Heisman worthy?: Badgers’ Ball, Wilson putting up impressive numbers
UW tailback Montee Ball, who wasn’t mentioned in any discussion of the Heisman Trophy when the season opened, has forced some voters to pay attention by setting the Big Ten’s single-season touchdown record (27) with two regular-season games remaining.
According to ESPN’s Heisman poll, which lists 14 candidates, the UW teammates don’t have a prayer of winning the 2011 Heisman Trophy.
Ball is 10th in the balloting; Wilson is 14th. Both received one fifth-place vote.
As UW (8-2, 4-2 Big Ten) prepares to face host Illinois (6-4, 2-4) at 11 a.m. Saturday, a look at the numbers reveals both players deserve more consideration.
“I think they deserve equal consideration,” UW coach Bret Bielema said.
In ESPN’s Heisman poll, Wilson is the seventh of seven quarterbacks. Preseason favorite Andrew Luck of Stanford remains the leader with 52 points.
Luck is just ahead of Alabama tailback Trent Richardson (50 points). Oklahoma State quarterback Brandon Weeden is third (45 points) but received the most first-place votes (six) of any player.
Yet Wilson leads the nation in passing efficiency with a rating of 201.6 points, yards per attempt (11.1) and yards per play (9.9). He is on pace to set national records in all three categories and has thrown a touchdown pass every 8.7 attempts, the best rate in the nation.
“He has surpassed my expectations,” senior defensive tackle Patrick Butrym said. “I knew he was a really good player, but I didn’t know he was this good. He is unreal. Unreal. Minus two hiccups he would be right up there in the Heisman talk.”
The hiccups were the losses to Ohio State and Michigan State.
However, in those losses Wilson completed a combined 64.2 percent of his passes (34 of 53) for an average of 238 yards per game.
He had two interceptions, both against Michigan State, but threw five touchdown passes. He threw touchdown passes in the final two minutes of each game, to forge a tie at Michigan State and to give UW a lead at Ohio State.
Asked what he thought was the most important number by which quarterbacks should be rated, Wilson offered this answer:
“In my mind, it’s competing. When things aren’t going too well, when you’re behind and you have to bring the team back, when it’s third-and-13 or third-and -7 or third- and-2, how is that quarterback going to get the first down?
“When you’re in the red zone? So I think those two things ... competing on third down and in the red zone are the two main things that a quarterback has to do and be successful at.”
UW leads the nation in red-zone touchdown percentage at .870, with 47 touchdowns on 54 trips. On third and goal, Wilson is 5-of-5 for 20 yards and five touchdowns.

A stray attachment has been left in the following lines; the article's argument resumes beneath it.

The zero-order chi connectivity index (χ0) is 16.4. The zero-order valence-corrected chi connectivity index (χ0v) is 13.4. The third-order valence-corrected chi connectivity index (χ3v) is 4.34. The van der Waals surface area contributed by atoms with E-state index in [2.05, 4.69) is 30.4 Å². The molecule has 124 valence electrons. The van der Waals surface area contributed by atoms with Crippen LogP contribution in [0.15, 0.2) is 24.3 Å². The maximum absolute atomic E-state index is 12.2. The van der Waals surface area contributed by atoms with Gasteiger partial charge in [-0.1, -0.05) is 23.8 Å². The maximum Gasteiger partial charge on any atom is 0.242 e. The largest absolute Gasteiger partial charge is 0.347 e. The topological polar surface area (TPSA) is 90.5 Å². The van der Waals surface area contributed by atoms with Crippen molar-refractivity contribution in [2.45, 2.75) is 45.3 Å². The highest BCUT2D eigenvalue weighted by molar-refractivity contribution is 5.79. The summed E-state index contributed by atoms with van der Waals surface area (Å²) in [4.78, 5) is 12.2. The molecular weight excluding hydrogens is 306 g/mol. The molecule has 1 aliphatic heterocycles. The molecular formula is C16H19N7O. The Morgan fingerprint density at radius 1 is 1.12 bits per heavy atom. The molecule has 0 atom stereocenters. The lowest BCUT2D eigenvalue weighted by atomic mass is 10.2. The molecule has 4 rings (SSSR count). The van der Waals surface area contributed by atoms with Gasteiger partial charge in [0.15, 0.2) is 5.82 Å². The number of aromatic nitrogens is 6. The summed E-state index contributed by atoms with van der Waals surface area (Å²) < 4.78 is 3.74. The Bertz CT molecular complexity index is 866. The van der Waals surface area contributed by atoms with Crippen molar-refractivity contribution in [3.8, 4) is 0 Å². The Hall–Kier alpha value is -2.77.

Ball is the fourth of four running backs in ESPN’s poll. He leads the Big Ten and is fifth nationally in rushing at 124.2 yards per game, despite averaging only 18.5 carries per game, and leads all backs in total touchdowns (27). He also leads the nation in rushing touchdowns (23) and his per-carry average of 6.7 yards is second to Oregon’s LaMichael James (7.9).
Ball averages 146.7 yards per game (rushing and receiving), the No. 4 mark nationally among running backs. He has a chance to become just the fifth player in NCAA history (among FBS programs) to score 30 touchdowns in a season and recently was named a semifinalist for the Doak Walker Award, given annually to the top running back in the nation.
“I think everybody kind of came into the season, they thought maybe it was going to be more of a split role between him and James (White),” Bielema said of the lack of early attention paid to Ball. “So, as he began to emerge, with the things we saw during the fall camp, Montee had kind of separated himself.
“And then just that Montee isn’t a real vocal kid. He’s not a guy that’s going to grab the headlines for anything other than his play, and that’s exactly what he wants.”
The possibility exists that neither Wilson nor Ball will be invited to the Heisman ceremonies on Dec. 10 in New York City.
It will be interesting to see whether Wilson or Ball is named offensive player of the year in the Big Ten.
Several UW players said
if they had to choose between one or the other, they couldn’t.
“Both of those guys have been equally valuable to us,” senior free safety Aaron Henry said. “Russell, his ability is through the roof.” Montee, his ability is through the roof.”